He was now forty-one. A portrait in the Domus Spinozana at The Hague shows him as a fine type of Sephardic Jew, with flowing black hair, heavy eyebrows, black, bright, and slightly somber eyes, a long straight nose, altogether a rather handsome face, if only in comparison with Hals’s Descartes. “He was extremely neat in his appearance,” reported Lucas, “and never left his house without wearing clothes that distinguished the gentleman from the pedant.” 55 His manners were grave but amiable. Oldenburg noted his “solid learning combined with humanity and refinement.” 56 “Those who have been acquainted with Spinoza,” wrote Bayle, “. . . all say that he was sociable, affable, honest, friendly, and a good moral man.” 57 To his neighbors he spoke no heresy; on the contrary, he encouraged them to continue their church attendance, and occasionally he accompanied them to hear a sermon. 58 More than any other modern philosopher he achieved a tranquillity born of self-control. He rarely replied to criticism; he dealt with ideas rather than personalities. Despite his determinism, his uprooting from his people, and his illness, he was far from being a pessimist. “Act well,” he said, “and rejoice.” 59 To know the worst and believe the best might have been the motto of his thought.
Friends and admirers made a path to his door. Walter von Tschirnhaus persuaded him to let him see the manuscript of the Ethics. “I beg you,” wrote the mathematician-physicist, “to help me with your usual courtesy wherever I do not rightly grasp your meaning.”60 Probably through this eager student Leibniz won access to Spinoza (1676), and presumably to the still unpublished masterpiece. The surviving members of Dr. Meyer’s circle in Amsterdam came to see him, or were among his correspondents. His letters to and from European scholars shed unexpected light upon the intellectual climate of the time. Hugo Boxel repeatedly urged him to admit the reality of ghosts. In 1675 the anatomist Steno sent from Florence a touching appeal for Spinoza’s conversion to Catholicism:
If you wish, I shall willingly take upon myself the task of showing you . . . wherein your teachings are behind ours, although I should wish that you . . . would offer to God a refutation of your own errors . . . in order that if your first writings have turned aside a thousand souls from the true knowledge of God, the recantation of them, reinforced by your own example, may lead back to him a thousand thousand with you as with another Augustine. I pray with all my heart that this grace may be yours. Farewell. 61
The fascination of Catholicism captured also Albert Burgh, son of Spinoza’s friend Conraad Burgh, treasurer general of the United Provinces. Albert, like Steno, had become a convert while traveling in Italy. In September, 1675, he wrote to Spinoza not so much soliciting as challenging him to accept the Roman Catholic faith:
How do you know that your philosophy is the best among all those which have ever been taught in the world, or are actually taught now, or ever will be taught in the future? . . . Have you examined all those philosophies, ancient as well as modern, which are taught here and in India and everywhere throughout the world? And even if you have duly examined them, how do you know that you have chosen the best? . . .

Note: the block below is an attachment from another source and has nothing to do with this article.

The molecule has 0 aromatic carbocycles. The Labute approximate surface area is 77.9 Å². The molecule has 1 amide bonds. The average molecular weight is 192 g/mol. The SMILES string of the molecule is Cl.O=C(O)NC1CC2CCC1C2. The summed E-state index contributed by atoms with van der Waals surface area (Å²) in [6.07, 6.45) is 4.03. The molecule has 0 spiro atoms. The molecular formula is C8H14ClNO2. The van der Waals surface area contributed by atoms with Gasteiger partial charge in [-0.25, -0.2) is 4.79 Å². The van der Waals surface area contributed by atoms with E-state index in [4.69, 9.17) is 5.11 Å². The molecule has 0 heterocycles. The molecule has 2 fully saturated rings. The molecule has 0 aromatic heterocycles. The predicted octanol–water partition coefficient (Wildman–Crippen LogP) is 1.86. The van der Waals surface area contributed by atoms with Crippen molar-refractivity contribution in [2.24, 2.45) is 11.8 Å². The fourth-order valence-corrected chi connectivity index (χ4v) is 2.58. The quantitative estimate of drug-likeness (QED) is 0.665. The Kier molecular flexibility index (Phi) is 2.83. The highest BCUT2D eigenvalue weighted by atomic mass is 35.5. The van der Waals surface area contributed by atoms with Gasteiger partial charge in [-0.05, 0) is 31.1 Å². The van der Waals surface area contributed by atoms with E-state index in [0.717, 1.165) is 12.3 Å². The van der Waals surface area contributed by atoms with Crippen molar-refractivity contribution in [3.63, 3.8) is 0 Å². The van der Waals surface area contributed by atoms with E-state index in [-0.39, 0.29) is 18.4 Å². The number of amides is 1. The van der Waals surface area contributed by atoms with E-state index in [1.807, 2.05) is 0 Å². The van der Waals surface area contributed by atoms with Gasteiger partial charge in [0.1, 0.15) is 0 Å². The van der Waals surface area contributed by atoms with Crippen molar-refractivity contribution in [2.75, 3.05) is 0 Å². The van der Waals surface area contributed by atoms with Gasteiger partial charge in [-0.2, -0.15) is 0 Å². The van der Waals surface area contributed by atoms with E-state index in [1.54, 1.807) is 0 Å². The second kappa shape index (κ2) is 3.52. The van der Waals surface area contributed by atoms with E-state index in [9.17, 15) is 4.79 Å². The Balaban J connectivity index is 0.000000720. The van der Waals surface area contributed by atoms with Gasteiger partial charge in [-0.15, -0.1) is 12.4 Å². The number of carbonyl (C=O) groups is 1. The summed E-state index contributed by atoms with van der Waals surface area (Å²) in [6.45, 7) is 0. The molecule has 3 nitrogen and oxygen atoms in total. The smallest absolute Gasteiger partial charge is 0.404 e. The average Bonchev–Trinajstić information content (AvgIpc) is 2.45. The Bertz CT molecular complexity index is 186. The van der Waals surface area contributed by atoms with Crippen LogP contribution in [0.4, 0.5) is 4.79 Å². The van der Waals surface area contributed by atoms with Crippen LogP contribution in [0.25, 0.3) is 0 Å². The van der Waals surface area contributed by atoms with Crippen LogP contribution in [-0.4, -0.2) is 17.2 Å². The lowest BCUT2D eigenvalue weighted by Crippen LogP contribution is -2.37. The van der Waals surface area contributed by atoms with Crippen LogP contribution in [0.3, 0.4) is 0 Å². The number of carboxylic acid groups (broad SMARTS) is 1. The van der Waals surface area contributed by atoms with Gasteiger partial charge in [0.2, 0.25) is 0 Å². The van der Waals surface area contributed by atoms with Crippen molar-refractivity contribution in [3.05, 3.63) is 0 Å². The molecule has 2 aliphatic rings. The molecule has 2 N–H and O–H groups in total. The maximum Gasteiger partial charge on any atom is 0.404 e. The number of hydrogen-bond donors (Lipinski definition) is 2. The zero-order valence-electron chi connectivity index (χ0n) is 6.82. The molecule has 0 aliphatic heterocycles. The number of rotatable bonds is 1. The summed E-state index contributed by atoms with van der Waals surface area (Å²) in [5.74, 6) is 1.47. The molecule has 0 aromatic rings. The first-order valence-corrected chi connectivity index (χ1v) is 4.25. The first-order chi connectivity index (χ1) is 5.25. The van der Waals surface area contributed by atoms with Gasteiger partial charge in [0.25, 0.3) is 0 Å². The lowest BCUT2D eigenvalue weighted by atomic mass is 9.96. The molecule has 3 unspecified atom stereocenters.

If, however, you do not believe in Christ, you are more wretched than I can say. But the remedy is easy: return from your sins, and realize the fatal arrogance of your wretched and insane reasoning. . . . Will you, you wretched little man, vile worm of the earth,. . . dare, in your unspeakable blasphemy, to put yourself above the Incarnate, Infinite Wisdom? . . .
From your principles you will not explain thoroughly even one of those things which are accomplished in witchcraft . . . , nor will you be able to explain any of the stupendous phenomena among those who are possessed by demons, of all of which I have myself seen various instances, and I have heard most certain evidence. 62
Spinoza, in part, replied (December, 1675):
What I could scarcely believe when it was related me by others, I at last understand from your letter; that is, that not only have you become a member of the Roman Church . . . but that you are a very keen champion of it, and have already learned to curse and rage petulantly against your opponents. I had not intended to reply to your letter, . . . but certain friends who with me had formed great hopes for you from your natural talent, earnestly prayed me not to fail in the duty of a friend, and to think rather of what you recently were than of what you now are. . . . I have been induced by these arguments to write to you these words, earnestly begging you to be kind enough to read them with a calm mind.
I will not here recount the vices of priests and popes to turn you away from them, as the opponents of the Roman Church are wont to do. For they usually publish these things from ill-feeling, and . . . in order to annoy rather than instruct. Indeed, I will admit that there are found more men of great learning, and of an upright life, in the Roman than in any other Christian Church; for since there are more . . . members of this Church, there will also be found in it more men of every condition. . . . In every Church there are many very honest men who worship God with justice and charity . . . For justice and charity are the surest sign of the true Catholic faith . . . , and wherever these are found, there Christ really is, and where they are lacking, there Christ also is not. For by the spirit of Christ alone can we be led to the love of justice and charity. If you had been willing duly to ponder these facts within yourself, you would not have been lost, nor would you have caused bitter sorrow to your parents. . . .